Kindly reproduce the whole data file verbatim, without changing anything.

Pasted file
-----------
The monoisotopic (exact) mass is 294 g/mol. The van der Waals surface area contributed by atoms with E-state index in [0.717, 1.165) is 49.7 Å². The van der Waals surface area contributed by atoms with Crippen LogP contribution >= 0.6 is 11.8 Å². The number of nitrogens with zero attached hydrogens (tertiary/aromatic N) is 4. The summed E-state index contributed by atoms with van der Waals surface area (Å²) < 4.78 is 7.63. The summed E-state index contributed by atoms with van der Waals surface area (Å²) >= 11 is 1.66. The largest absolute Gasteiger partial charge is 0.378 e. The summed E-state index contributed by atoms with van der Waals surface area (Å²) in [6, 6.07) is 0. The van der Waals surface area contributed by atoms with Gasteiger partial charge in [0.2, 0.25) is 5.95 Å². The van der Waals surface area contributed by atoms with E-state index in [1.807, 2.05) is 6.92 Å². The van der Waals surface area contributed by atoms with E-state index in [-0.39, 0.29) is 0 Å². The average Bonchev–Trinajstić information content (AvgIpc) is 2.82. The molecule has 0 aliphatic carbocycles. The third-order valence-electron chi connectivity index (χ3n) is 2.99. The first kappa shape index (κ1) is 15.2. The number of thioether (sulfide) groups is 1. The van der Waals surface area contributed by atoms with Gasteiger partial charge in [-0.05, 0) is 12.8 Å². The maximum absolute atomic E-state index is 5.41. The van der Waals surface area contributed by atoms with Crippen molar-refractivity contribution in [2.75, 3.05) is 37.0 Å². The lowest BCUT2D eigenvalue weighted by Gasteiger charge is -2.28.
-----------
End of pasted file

The monoisotopic (exact) mass is 294 g/mol. The van der Waals surface area contributed by atoms with E-state index in [0.717, 1.165) is 49.7 Å². The van der Waals surface area contributed by atoms with Crippen LogP contribution >= 0.6 is 11.8 Å². The number of nitrogens with zero attached hydrogens (tertiary/aromatic N) is 4. The summed E-state index contributed by atoms with van der Waals surface area (Å²) < 4.78 is 7.63. The summed E-state index contributed by atoms with van der Waals surface area (Å²) >= 11 is 1.66. The largest absolute Gasteiger partial charge is 0.378 e. The summed E-state index contributed by atoms with van der Waals surface area (Å²) in [6, 6.07) is 0. The van der Waals surface area contributed by atoms with Gasteiger partial charge in [0.2, 0.25) is 5.95 Å². The van der Waals surface area contributed by atoms with E-state index in [1.807, 2.05) is 6.92 Å². The van der Waals surface area contributed by atoms with E-state index in [-0.39, 0.29) is 0 Å². The average Bonchev–Trinajstić information content (AvgIpc) is 2.82. The molecule has 0 aliphatic carbocycles. The third-order valence-electron chi connectivity index (χ3n) is 2.99. The first kappa shape index (κ1) is 15.2. The number of thioether (sulfide) groups is 1. The van der Waals surface area contributed by atoms with Gasteiger partial charge in [-0.05, 0) is 12.8 Å². The maximum absolute atomic E-state index is 5.41. The van der Waals surface area contributed by atoms with Crippen molar-refractivity contribution in [2.75, 3.05) is 37.0 Å². The lowest BCUT2D eigenvalue weighted by Gasteiger charge is -2.28.